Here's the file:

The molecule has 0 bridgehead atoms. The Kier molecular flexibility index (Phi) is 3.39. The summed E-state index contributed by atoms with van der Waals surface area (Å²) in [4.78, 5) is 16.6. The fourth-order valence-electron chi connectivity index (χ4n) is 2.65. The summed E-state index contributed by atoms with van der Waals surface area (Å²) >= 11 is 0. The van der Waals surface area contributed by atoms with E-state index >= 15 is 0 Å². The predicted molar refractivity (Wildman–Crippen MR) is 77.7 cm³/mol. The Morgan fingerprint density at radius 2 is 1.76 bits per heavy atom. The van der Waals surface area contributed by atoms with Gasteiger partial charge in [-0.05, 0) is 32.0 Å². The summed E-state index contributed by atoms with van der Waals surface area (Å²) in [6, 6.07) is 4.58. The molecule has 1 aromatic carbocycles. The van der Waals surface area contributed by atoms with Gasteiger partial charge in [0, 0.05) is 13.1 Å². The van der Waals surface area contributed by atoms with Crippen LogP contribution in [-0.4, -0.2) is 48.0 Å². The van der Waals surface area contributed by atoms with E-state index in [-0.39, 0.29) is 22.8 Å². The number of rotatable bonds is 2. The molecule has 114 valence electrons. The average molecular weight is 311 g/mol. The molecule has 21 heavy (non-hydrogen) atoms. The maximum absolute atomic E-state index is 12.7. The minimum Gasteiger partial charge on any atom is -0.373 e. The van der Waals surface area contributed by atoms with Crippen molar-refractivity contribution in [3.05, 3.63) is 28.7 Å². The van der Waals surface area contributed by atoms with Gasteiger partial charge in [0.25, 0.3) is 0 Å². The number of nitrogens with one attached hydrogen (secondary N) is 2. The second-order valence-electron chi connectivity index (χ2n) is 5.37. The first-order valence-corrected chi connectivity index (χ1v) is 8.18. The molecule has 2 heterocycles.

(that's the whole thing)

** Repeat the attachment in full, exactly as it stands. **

The molecule has 0 bridgehead atoms. The Kier molecular flexibility index (Phi) is 3.39. The summed E-state index contributed by atoms with van der Waals surface area (Å²) in [4.78, 5) is 16.6. The fourth-order valence-electron chi connectivity index (χ4n) is 2.65. The summed E-state index contributed by atoms with van der Waals surface area (Å²) >= 11 is 0. The van der Waals surface area contributed by atoms with E-state index >= 15 is 0 Å². The predicted molar refractivity (Wildman–Crippen MR) is 77.7 cm³/mol. The Morgan fingerprint density at radius 2 is 1.76 bits per heavy atom. The van der Waals surface area contributed by atoms with Gasteiger partial charge in [-0.05, 0) is 32.0 Å². The summed E-state index contributed by atoms with van der Waals surface area (Å²) in [6, 6.07) is 4.58. The molecule has 1 aromatic carbocycles. The van der Waals surface area contributed by atoms with Gasteiger partial charge in [0, 0.05) is 13.1 Å². The van der Waals surface area contributed by atoms with Crippen LogP contribution in [-0.4, -0.2) is 48.0 Å². The van der Waals surface area contributed by atoms with E-state index in [-0.39, 0.29) is 22.8 Å². The number of rotatable bonds is 2. The molecule has 114 valence electrons. The average molecular weight is 311 g/mol. The molecule has 21 heavy (non-hydrogen) atoms. The maximum absolute atomic E-state index is 12.7. The minimum Gasteiger partial charge on any atom is -0.373 e. The van der Waals surface area contributed by atoms with Crippen molar-refractivity contribution in [3.05, 3.63) is 28.7 Å². The van der Waals surface area contributed by atoms with Gasteiger partial charge in [0.25, 0.3) is 0 Å². The number of nitrogens with one attached hydrogen (secondary N) is 2. The second-order valence-electron chi connectivity index (χ2n) is 5.37. The first-order valence-corrected chi connectivity index (χ1v) is 8.18. The molecule has 2 heterocycles.